While there may be no ethical consumption possible in a capitalist society, there is much we can do as individuals to mitigate environmental destruction that also reduces economic transactions, helps us more easily feed our families, and strengthens communities to boot.
I grew up championing recycling and conserving resources like energy and water as taught in my public schools. Although I continue to be aware of these avenues, I have more recently learned how the supply of recyclable materials far exceeds the demand for recycled products, and virtually all plastic is downcycled, or recycled for the one and only time before its final destination in a landfill. I also abhor the role of advertising and marketing in our manipulative culture and seek to detach myself from branded products as much as possible. Now that I have a child, that desire has only intensified. Then there is the matter of being overwhelmed in a high-speed, ever-busy society, and those feelings led me to minimalism. All this is to say that there is a menu of choices available to you at no cost – literally or figuratively – which might better your existence while sustaining the planet’s.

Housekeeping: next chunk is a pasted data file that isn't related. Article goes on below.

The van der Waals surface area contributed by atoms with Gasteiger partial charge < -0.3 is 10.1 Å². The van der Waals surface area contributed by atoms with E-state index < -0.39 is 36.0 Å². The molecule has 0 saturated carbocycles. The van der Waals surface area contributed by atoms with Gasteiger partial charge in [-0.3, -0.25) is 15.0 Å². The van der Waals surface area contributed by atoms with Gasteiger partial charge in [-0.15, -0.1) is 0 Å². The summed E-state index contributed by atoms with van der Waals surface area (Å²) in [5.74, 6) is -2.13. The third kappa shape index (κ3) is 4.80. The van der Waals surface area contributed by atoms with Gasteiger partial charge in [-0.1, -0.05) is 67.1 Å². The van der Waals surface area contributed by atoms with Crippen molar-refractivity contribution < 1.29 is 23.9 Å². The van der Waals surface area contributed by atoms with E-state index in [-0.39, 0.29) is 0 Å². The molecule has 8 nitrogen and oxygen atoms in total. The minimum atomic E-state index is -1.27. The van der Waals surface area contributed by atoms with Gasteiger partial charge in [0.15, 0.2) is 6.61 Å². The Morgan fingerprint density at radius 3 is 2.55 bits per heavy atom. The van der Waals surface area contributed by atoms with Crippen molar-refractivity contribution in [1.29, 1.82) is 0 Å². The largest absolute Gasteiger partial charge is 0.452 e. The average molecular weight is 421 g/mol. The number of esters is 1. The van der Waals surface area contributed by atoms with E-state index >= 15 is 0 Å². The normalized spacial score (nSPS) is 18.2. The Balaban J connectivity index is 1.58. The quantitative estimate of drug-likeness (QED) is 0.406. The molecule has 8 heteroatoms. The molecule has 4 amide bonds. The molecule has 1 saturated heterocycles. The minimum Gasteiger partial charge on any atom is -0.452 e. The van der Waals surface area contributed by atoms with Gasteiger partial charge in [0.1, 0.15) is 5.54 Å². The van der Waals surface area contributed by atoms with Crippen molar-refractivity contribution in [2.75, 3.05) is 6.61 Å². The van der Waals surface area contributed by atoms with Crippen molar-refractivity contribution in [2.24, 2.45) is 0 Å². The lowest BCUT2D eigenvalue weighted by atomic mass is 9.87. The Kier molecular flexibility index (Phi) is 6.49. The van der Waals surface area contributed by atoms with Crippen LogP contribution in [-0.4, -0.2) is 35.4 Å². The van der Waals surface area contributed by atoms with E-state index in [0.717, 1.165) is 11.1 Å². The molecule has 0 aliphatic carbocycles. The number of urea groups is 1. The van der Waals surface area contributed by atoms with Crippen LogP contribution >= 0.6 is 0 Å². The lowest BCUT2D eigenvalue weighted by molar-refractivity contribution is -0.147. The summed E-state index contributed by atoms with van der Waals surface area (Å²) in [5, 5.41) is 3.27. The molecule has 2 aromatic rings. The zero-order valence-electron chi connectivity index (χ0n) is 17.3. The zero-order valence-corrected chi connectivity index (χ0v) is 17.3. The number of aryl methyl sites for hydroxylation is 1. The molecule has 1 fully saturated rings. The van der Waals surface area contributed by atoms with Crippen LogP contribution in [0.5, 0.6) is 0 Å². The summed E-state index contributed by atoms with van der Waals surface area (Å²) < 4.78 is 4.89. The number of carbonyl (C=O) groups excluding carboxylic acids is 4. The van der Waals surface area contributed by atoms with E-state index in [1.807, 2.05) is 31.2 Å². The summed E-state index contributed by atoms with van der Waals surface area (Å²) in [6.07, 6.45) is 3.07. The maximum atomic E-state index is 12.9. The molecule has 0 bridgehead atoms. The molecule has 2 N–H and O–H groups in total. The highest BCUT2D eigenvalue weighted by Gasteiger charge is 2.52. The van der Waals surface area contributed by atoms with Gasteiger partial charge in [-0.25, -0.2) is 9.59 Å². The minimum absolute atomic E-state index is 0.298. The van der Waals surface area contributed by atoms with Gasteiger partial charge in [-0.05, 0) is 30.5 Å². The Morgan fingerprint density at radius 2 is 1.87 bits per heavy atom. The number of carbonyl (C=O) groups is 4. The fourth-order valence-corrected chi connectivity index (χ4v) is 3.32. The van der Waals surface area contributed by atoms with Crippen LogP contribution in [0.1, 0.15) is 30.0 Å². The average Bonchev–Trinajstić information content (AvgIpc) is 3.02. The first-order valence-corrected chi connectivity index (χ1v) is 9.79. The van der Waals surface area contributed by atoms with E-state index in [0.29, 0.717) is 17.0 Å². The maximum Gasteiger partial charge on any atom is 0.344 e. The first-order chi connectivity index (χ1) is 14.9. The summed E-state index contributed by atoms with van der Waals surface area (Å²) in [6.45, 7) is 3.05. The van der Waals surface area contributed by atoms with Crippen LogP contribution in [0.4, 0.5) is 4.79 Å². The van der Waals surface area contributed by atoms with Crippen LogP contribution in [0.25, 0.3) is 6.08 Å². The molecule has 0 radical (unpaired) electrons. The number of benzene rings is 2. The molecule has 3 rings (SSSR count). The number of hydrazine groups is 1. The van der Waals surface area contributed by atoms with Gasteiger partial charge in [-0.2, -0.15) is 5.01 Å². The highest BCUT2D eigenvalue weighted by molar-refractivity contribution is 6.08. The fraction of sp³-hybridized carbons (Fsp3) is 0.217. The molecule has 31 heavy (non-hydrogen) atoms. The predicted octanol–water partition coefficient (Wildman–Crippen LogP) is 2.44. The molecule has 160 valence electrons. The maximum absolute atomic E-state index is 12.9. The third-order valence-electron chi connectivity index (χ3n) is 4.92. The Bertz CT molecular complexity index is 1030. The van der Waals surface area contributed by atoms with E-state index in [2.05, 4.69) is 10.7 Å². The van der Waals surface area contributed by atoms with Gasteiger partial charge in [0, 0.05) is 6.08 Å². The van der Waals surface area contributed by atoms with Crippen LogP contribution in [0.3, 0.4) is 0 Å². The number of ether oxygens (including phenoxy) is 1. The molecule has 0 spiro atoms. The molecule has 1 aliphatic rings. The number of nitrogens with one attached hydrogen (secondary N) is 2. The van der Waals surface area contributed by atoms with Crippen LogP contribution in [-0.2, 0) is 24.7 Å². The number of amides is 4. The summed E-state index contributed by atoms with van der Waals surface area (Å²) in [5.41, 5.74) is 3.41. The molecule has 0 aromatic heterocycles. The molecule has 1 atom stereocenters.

“Zero-waste” has been trending and is sometimes attached to the well-to-do who allegedly have the luxury to do so. Most adherents, however, support the notion of a goal or direction rather than actual perfection. As someone struggling financially to support a family of three humans (and two cats), I can attest to the growing economic ease I find for every new behavioral change I make toward zero-waste. So, I decided that sharing some of these insights might assist comrades and their communities.
Avoiding single-use disposables for the sake of the planet has definitely helped stretch the family budget. Sometimes up-front supply purchases can be helpful, but realistically, these are added gradually and can often be acquired organically via standard grocery purchases. We are talking about containers, here! I have one set of purchased canisters but otherwise utilize a stash of saved jars from jam, salsa, etc. I also have a single set of muslin bags (lighter and more durable for hauling groceries on the light rail) but also make use of an old pillowcase on occasion. Most totes I have acquired for free over the years. This “kit” for shopping has honed my grocery budgeting skills and developed new habits that are better for us – financially and health-wise – and for the earth. Buying almost exclusively from the bulk bins and produce department has my family eating well and allowed us to slash our budget – for food, at least.
At home, even as a working mother, I prioritize and prepare all our food, batch-cooking for efficiency. We clean with baking soda and vinegar, and we seek out secondhand clothing and baby gear. I do not wish to brag but rather offer a humble example of making it work.